As a poker player you will make a significant amount of money by simply knowing when to fold. In fact Kenny Rogers sang in The Gambler: “You got to know when to hold’em, know when to fold’em,” so it must be true.
A common problem among losing players is their inability to let go of a hand, regardless of how the board reads or the action of the other players in the hand. It is as if they are wearing blinkers that prevent them from seeing any danger before them.
Beginners often struggle with folding their Texas poker hands pre-flop. They will play any ace or any two suited cards regardless of their position or whether or not there has been a raise in front of them. Developing a solid starting hand strategy is a key stage of learning when to fold, and if done correctly will see you folding around 80% of your hands if you are a tight players and 65-70% if you are loose.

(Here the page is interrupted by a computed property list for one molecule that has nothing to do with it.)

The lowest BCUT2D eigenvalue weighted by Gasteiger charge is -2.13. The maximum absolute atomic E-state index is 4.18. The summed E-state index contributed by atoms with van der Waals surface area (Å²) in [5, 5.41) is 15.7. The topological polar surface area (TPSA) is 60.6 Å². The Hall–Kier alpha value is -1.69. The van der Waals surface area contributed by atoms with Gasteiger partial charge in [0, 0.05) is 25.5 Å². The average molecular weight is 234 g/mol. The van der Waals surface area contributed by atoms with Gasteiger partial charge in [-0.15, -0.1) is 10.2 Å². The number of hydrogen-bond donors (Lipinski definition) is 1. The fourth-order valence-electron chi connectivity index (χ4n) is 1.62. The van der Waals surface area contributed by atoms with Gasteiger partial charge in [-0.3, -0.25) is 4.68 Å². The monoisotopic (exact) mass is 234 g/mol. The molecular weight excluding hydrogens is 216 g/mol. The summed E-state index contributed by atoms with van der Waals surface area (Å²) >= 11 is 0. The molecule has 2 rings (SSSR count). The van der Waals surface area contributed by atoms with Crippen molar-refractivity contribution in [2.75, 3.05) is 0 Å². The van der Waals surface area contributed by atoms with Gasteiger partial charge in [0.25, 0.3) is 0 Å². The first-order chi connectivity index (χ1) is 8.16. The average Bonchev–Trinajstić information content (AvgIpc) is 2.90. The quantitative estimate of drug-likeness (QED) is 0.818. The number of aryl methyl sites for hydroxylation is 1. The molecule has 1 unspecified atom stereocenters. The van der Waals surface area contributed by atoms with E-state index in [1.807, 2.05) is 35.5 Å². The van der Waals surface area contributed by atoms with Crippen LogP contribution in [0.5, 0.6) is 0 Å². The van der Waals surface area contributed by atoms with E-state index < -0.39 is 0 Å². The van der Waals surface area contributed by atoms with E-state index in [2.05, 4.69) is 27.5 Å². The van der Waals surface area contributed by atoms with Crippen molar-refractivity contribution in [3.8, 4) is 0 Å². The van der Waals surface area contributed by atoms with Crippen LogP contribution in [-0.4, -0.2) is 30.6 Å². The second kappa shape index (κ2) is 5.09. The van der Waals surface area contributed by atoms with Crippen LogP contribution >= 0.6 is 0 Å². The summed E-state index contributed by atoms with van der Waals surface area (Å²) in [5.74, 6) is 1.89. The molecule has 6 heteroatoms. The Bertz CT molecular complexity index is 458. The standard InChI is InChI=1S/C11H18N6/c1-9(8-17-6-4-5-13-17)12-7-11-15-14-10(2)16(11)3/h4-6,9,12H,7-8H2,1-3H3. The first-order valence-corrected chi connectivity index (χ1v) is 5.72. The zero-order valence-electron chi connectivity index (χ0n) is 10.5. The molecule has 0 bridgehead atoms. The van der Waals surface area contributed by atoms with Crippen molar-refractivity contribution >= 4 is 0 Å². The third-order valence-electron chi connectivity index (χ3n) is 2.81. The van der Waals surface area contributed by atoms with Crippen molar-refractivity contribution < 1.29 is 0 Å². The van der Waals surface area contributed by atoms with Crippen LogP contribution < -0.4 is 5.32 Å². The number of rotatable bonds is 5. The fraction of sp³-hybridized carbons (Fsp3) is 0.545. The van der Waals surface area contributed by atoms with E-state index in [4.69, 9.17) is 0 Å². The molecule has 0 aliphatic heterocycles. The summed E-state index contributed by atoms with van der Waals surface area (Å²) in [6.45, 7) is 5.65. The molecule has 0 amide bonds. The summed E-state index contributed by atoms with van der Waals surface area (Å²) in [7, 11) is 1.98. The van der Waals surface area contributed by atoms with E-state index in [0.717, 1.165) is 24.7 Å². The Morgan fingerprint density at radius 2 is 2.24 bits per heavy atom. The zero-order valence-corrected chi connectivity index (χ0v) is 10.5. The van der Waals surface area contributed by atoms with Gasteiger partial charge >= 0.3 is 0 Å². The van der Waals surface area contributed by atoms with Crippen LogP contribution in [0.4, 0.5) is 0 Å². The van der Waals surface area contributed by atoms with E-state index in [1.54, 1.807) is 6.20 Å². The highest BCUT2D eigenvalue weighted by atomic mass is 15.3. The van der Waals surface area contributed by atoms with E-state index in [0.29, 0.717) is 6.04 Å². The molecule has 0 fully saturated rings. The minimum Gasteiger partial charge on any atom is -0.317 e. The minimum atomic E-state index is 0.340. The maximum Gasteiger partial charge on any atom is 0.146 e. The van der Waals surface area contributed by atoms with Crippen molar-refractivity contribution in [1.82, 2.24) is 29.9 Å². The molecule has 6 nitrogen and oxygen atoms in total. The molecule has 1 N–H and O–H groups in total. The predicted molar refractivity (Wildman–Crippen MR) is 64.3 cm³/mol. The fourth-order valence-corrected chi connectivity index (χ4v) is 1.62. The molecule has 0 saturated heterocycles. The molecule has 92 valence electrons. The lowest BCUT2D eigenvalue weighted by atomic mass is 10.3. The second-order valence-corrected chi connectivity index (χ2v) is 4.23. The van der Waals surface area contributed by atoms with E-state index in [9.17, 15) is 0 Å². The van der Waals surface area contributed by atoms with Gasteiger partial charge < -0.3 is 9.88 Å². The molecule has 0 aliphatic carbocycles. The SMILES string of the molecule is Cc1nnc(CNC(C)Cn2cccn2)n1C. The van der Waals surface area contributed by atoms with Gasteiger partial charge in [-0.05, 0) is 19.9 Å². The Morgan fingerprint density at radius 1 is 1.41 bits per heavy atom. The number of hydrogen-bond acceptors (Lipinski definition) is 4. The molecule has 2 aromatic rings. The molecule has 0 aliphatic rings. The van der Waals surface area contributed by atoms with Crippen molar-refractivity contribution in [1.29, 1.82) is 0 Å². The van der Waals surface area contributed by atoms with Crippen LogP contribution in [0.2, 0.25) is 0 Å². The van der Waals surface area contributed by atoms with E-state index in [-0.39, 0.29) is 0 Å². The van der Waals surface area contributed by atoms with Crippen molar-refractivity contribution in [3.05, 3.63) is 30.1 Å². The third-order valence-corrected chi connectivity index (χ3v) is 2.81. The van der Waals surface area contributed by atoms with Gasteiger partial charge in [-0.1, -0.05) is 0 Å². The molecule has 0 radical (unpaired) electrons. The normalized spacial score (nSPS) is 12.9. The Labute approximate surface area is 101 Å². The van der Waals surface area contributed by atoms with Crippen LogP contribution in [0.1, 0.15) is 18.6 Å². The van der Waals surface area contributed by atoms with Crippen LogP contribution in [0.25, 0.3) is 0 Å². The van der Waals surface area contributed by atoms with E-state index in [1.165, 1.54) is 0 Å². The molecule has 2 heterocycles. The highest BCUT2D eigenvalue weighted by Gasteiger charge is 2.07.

Once a player learns how to fold pre-flop, they then encounter problem situations on the flop, turn and river. We have all come across players who will chase a flush draw or straight draw without the correct odds or implied odds to do so. It is sometimes correct to draw but if it is a weak draw you are often better off folding rather than risking making an expensive second-best hand.
The most common scenario when a player should fold but does not is when they hold a pair of aces. People see the best pre-flop hand in poker and automatically think they are entitled to win and that their hand is invincible. Although aces are a very strong hand you should be prepared to put them in the muck if the situation dictates it. Like everything in poker it is player specific, but some examples of when it could be time to fold aces include three and four flushed boards when you do not have one of the suits, when an extremely tight player raises you on a low unconnected board or when the board contains possible straights such as JT9.
Just remember that winning poker starts with folding many hands pre-flop and then also assessing your hand’s strength on each street based on the information you can gather. If in doubt what is the right move, it is usually best to fold.